Those are just the standout features of the Dragonfly Max — everything else about it is also hard to beat. It supports Wi-Fi 6 and optional 5G. It’s quite light, at just 2.49 pounds and 0.63 inches thick. The audio (via two upward-firing and two downward-firing speakers) is excellent, with bass and percussion that are audible, if not strong. The keyboard is a delight, with just the right amount of click and travel. There’s a surprisingly robust port selection for such a thin machine, including two Thunderbolt 4, one combo audio jack, one HDMI 2.0, one USB 3.1, one nano lock slot, and one nano SIM slot. And the chassis never got uncomfortably hot, nor were the fans ever loud.
The processor — a Core i7-1185G7 with support for Intel’s vPro, did a good job with all kinds of tasks, including heaps upon heaps of tabs and videos. I only saw a minor slowdown once, when I was using the Battery Saver profile and trying to jump between Slack and Chrome while running a Zoom call in the background. Switching off Battery Saver nipped that in the bud. Intel’s Iris Xe integrated graphics can lend a hand in GPU-intensive tasks or games like Overwatch, though you wouldn’t want to use the Dragonfly as a primary gaming device.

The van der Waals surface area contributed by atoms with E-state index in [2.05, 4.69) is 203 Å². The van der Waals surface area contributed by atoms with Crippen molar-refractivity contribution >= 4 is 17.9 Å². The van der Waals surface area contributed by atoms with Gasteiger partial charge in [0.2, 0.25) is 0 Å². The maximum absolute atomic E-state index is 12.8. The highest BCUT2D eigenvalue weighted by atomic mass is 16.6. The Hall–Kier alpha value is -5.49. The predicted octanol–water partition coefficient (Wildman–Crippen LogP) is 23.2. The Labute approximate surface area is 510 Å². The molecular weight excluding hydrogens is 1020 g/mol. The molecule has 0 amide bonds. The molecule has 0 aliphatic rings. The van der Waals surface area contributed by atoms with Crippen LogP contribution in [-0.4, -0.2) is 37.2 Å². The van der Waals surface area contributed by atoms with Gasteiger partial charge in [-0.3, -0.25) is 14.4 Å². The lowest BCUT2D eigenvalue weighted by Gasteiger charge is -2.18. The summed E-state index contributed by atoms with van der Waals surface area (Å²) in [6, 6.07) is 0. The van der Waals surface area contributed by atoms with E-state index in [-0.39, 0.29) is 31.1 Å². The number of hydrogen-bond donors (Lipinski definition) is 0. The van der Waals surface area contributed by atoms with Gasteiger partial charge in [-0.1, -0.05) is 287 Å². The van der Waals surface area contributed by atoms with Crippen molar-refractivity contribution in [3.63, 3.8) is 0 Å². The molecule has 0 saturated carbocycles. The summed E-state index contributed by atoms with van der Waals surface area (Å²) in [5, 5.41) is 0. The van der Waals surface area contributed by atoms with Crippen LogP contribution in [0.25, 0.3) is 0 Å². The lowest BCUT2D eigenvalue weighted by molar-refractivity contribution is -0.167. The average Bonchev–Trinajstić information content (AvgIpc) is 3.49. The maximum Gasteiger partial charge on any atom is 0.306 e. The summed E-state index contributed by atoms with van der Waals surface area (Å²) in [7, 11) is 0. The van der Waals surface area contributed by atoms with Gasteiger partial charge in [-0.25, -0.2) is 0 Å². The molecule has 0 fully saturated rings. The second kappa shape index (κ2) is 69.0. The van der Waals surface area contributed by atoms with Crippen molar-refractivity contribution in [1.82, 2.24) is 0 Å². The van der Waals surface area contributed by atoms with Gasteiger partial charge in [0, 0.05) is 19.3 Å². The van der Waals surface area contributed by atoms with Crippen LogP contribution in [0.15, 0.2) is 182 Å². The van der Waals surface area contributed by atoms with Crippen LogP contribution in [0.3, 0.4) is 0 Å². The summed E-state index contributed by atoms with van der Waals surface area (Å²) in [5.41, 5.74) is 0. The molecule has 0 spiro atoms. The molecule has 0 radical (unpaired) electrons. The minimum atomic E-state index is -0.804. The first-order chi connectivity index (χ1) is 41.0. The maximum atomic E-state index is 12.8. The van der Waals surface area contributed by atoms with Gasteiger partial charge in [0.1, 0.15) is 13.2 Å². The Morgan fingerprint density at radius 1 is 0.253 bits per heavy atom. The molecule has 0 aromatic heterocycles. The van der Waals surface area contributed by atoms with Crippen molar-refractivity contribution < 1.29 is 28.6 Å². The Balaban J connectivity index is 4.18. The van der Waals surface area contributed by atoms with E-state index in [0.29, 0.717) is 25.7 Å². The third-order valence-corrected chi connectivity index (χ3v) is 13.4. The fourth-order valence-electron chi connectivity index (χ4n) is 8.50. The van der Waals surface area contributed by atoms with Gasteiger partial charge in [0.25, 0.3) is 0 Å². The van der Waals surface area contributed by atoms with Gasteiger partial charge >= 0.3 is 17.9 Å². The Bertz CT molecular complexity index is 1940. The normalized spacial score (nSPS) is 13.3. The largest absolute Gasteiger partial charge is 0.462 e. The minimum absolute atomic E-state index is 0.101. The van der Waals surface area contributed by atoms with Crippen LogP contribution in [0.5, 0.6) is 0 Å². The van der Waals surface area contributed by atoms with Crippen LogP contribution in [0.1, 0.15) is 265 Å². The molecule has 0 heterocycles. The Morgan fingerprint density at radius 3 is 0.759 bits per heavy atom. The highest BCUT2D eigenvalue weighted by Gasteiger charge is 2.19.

Battery life, though, was my biggest disappointment. I took the Dragonfly Max through my normal workday, juggling around a dozen Chrome tabs with some Spotify or YouTube streaming and Zoom calls on medium brightness with Battery Saver on, and it lasted an average of seven and a half hours. That result was remarkably consistent within 20 or so minutes, regardless of battery profile or what I did with Sure View. That’s not a devastating result, and it means the Dragonfly Max can make it through close to a full day if your workload is similar to mine. But it’s disappointing considering the competition — I got over 11 and a half hours out of the previous Dragonfly, and the Dell Latitude 9420 broke 10 while on the Battery Saver profile. And, of course, all kinds of more affordable consumer laptops can last much longer.